Have you jumped the hurdle of why do I need a video CV or pitch and are ready to record? Take a quick read of these tips to help you get started. If watching a video of yourself makes you cover your eyes like you’re watching a scary movie, then take a look at the practical tips to help you make a video that doesn’t suck!
Your video pitch - It's all about what you say
WRITE IT DOWN. Every word of what you want to say on your video - WRITE IT DOWN.
But ‘it’s a video, why do I have to write something’ I hear you say… Creating yourself a script for your personal video pitch will keep you on track and help organise your thoughts. Do you want to create a professional or personality version of your video profile. What’s the difference I hear you ask!
A professional version of a video pitch might be something not listed on your traditional CV that you want to bring to life.
- Did you have an unusual job early in your career that taught you perseverance and teamwork?
- Was there a job where you had to adapt quickly to a changing environment?
Share a short anecdote to demonstrate your skills and make a connection with potential employers.
Once you have written what you want to say, time yourself reading it out loud. If it’s longer than 60 seconds review and edit your script.
Let your personality shine but keep it professional. Most people aren’t naturally comfortable in front of a camera so rehearsing a few times is a good way to make you feel less awkward when you do record your video pitch. It shouldn’t be a full length movie. Be clear and concise to get your message across.
Recording your video profile
Now that you have aced your video CV script and rehearsed, it’s time to record it. With the ZOOM and video conferencing reliance over the past few months, you may have become a video expert but just in case you still have ‘technical issues’ at the start of every meeting, here are a few tips.
Expensive or fancy equipment is not required for filming your video CV. If you have a fairly modern smartphone, laptop or computer with camera then that should do the trick. Do a quick check of your device before you start filming.
- Is the device recording sound? If you regularly use headphones or plug in an external screen to a laptop you might need to check your default settings for the microphone.
- The camera lens is clean and free of cracks. Gently wipe with a soft cloth or specific lens cleaner wipe if you are looking a bit smudgy.
- You can find the recordings once you have made them. (It might sound obvious but sometimes files do like to hide!)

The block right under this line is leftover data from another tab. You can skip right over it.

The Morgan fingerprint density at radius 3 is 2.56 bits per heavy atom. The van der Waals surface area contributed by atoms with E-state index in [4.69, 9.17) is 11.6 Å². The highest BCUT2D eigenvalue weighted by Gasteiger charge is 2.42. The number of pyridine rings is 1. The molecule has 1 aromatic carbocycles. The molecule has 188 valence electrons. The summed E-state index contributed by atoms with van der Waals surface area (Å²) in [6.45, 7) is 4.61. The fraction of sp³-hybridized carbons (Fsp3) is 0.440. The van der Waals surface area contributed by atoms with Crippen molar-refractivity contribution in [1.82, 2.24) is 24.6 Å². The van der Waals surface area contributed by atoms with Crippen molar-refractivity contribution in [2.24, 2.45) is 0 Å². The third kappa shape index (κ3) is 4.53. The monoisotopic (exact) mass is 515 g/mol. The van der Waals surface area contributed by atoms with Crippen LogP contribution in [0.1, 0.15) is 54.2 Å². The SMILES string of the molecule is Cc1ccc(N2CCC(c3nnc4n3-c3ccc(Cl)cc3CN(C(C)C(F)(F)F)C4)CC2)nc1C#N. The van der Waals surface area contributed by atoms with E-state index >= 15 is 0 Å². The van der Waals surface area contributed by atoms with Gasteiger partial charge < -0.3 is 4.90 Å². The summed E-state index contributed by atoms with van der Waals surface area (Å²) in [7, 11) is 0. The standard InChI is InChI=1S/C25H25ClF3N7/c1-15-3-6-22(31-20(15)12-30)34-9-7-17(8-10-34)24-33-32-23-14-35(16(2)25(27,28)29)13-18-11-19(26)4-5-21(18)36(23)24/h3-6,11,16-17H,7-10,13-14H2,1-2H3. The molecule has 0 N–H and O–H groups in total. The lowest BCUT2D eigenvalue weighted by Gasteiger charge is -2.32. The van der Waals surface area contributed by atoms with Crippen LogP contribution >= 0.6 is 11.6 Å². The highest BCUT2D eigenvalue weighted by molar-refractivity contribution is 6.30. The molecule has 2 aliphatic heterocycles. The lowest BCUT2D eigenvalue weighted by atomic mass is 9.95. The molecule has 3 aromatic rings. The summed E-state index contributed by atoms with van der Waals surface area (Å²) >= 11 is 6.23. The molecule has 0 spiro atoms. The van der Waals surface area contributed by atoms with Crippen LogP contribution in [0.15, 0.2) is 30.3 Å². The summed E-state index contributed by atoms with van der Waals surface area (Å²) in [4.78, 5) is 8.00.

Location, location, location
The location you shoot your video CV is important. And when I say location, I don’t mean sandy white beaches or scenic cliff tops (unless you are a tour guide then these locations would make total sense). The location I mean is much closer to home, in fact it should be at home or somewhere that is free from distractions.
- Choose a room with minimal background noise. A laundry with both the washing machine and dryer going is probably not the right place. I live right next to a train line so I timed my filming between trains.
- Check your lighting. Either face a window so you have some light on your face or position a lamp so that you have a favourable side light. If you do want to splash out on some new gear there are clip on lights for smartphones and laptops available.
- Be conscious of your background. An enormous cat tower might not be the professional backdrop to go for. A tidy space or plain background is often a safe bet for a video CV.
- Whatever room you choose, positioning your camera at the right angle is important. A pile of books or boxes can help to position your smartphone at a favourable height if you don’t have a tripod or height adjustable desk. Make sure the base is stable and secure! Another option is to get a friend to record it for you.
Lights, camera, action
OK so this is not a Hollywood production, but it will be worth rehearsing to make sure you get a great video when you do hit record. After you have recorded, take a quick look to see if there are any details which might be distracting.
- Has your hair fallen into your face too many times?
- Have you got something stuck in your teeth?
- Did your dog play roly poly behind you throughout the recording?
- Is there an annoying fly circling the room?
The whole point of this video profile is to ensure that potential employers learn a bit about you, so you don’t want your super cute puppy stealing the show.
How to share your video profile
I am sure your mum would love to see it via email but if you want to reach a wider audience of potential employers then consider these options.
- Build your own website and pop your video on there.
- Put it on your social channels, just remember if you share your social profiles with an potential employer they may be able to see all your other activity on that social channel as well.
- Create your free nextmile profile and we provide all the tools for you to easily record your video and include it as part of your profile.
Whilst video profiles or CV’s aren’t a brand new invention, the ability to share this to a wider audience in the context of a professional job seeking profile is something that the nextmile founder Josh Snow, felt was important. Here’s what Josh had to say,
“A traditional CV lists out important things like work history and education, but it does a pretty poor job of showcasing your soft skills and personality. Simply stating you have great communication skills doesn’t carry a lot of weight when everyone says the same thing! I want to help people connect with a hiring manager even before the first conversation, that’s why we put the option to include a video in your nextmile profile. I hope it gets people closer to finding their next job.”
Create your nextmile profile and record your video profile!